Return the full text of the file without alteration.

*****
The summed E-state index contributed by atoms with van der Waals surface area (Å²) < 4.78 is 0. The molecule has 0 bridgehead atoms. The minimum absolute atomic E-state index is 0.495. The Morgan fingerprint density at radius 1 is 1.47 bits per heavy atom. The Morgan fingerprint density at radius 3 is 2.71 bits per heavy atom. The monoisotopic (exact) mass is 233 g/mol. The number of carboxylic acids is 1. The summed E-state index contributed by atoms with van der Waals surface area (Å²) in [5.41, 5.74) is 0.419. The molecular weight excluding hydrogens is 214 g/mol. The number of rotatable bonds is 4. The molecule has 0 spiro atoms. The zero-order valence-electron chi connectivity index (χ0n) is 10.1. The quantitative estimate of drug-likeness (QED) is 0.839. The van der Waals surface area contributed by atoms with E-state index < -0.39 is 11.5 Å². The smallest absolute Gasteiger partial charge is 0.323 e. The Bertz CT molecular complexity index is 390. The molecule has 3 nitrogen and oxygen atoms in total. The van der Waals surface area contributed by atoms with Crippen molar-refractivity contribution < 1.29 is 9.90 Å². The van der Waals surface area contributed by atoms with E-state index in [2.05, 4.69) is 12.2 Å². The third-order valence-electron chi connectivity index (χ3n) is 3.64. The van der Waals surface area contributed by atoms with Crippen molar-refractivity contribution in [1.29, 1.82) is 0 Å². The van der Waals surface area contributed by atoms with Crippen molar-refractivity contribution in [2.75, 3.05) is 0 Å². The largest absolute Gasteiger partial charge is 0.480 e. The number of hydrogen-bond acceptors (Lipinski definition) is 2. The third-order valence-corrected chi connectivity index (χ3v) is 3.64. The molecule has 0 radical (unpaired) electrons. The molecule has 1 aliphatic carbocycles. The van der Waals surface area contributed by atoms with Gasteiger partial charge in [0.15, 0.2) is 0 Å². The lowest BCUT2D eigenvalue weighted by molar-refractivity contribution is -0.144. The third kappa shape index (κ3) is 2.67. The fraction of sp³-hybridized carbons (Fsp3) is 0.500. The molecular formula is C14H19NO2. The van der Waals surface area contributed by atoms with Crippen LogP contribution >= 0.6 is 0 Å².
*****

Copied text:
The summed E-state index contributed by atoms with van der Waals surface area (Å²) < 4.78 is 0. The molecule has 0 bridgehead atoms. The minimum absolute atomic E-state index is 0.495. The Morgan fingerprint density at radius 1 is 1.47 bits per heavy atom. The Morgan fingerprint density at radius 3 is 2.71 bits per heavy atom. The monoisotopic (exact) mass is 233 g/mol. The number of carboxylic acids is 1. The summed E-state index contributed by atoms with van der Waals surface area (Å²) in [5.41, 5.74) is 0.419. The molecular weight excluding hydrogens is 214 g/mol. The number of rotatable bonds is 4. The molecule has 0 spiro atoms. The zero-order valence-electron chi connectivity index (χ0n) is 10.1. The quantitative estimate of drug-likeness (QED) is 0.839. The van der Waals surface area contributed by atoms with E-state index < -0.39 is 11.5 Å². The smallest absolute Gasteiger partial charge is 0.323 e. The Bertz CT molecular complexity index is 390. The molecule has 3 nitrogen and oxygen atoms in total. The van der Waals surface area contributed by atoms with Crippen molar-refractivity contribution < 1.29 is 9.90 Å². The van der Waals surface area contributed by atoms with E-state index in [2.05, 4.69) is 12.2 Å². The third-order valence-electron chi connectivity index (χ3n) is 3.64. The van der Waals surface area contributed by atoms with Crippen molar-refractivity contribution in [1.29, 1.82) is 0 Å². The van der Waals surface area contributed by atoms with Crippen molar-refractivity contribution in [2.75, 3.05) is 0 Å². The largest absolute Gasteiger partial charge is 0.480 e. The number of hydrogen-bond acceptors (Lipinski definition) is 2. The third-order valence-corrected chi connectivity index (χ3v) is 3.64. The molecule has 0 radical (unpaired) electrons. The molecule has 1 aliphatic carbocycles. The van der Waals surface area contributed by atoms with Gasteiger partial charge in [0.15, 0.2) is 0 Å². The lowest BCUT2D eigenvalue weighted by molar-refractivity contribution is -0.144. The third kappa shape index (κ3) is 2.67. The fraction of sp³-hybridized carbons (Fsp3) is 0.500. The molecular formula is C14H19NO2. The van der Waals surface area contributed by atoms with Crippen LogP contribution >= 0.6 is 0 Å².